There's an old saying about not judging someone until you've walked a mile in their shoes. In the case of Ehrenfest, I try to imagine a particular point of view. Imagine someone whose greatest point of personal pride is their intellect, and whose entire sense of self-worth is wrapped up in what they know and what cutting-edge problems they can solve. To Ehrenfest, the sharpness and relevancy of one's mind was everything.

Paul Ehrenfest, his son Paul Jr. and Albert Einstein, Courtesy Wikimedia Commons. Paul Ehrenfest, his son Paul Jr. and Albert Einstein, Courtesy Wikimedia Commons.

What, then, when his "cutting-edge-field" went from revealing fundamental truths about the Universe to merely being a phenomenological manifestation of a "purer" underlying phenomenon? When his son was -- according to him -- the equivalent of a brain-dead individual? When his own existence no longer had any meaning or any worth?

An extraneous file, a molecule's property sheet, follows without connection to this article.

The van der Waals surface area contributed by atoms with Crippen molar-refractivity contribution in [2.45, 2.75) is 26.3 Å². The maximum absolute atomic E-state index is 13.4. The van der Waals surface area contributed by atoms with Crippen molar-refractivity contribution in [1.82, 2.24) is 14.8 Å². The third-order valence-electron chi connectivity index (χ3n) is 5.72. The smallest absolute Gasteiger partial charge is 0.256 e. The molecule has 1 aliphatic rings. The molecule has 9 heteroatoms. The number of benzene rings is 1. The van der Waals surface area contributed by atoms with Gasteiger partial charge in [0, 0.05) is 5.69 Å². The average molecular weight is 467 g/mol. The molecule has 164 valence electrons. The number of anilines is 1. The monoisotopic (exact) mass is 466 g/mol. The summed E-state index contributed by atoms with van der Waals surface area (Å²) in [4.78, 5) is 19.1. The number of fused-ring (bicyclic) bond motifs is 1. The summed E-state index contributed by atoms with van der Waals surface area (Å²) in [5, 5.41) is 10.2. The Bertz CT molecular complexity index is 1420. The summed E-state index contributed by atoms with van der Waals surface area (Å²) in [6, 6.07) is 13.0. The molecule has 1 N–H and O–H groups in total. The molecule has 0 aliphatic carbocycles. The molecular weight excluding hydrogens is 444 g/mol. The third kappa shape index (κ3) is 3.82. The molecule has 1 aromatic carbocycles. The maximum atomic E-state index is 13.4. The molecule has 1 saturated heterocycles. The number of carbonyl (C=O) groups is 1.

It's really hard for me to judge. While I certainly can't condone, support or excuse what he did, I certainly can have compassion for how miserable he felt, for the despair he lived in and for how hopeless he felt life was for Wassik. It's easy to judge him by today's standards of decent behavior, but there's no judgment left for him except whatever lies beyond this life, which ended for him more than 80 years ago. Here was the full text of his suicide note (which was never sent!), as best as I could find it:

My dear friends: Bohr, Einstein, Franck, Herglotz, Joffé, Kohnstamm, and Tolman!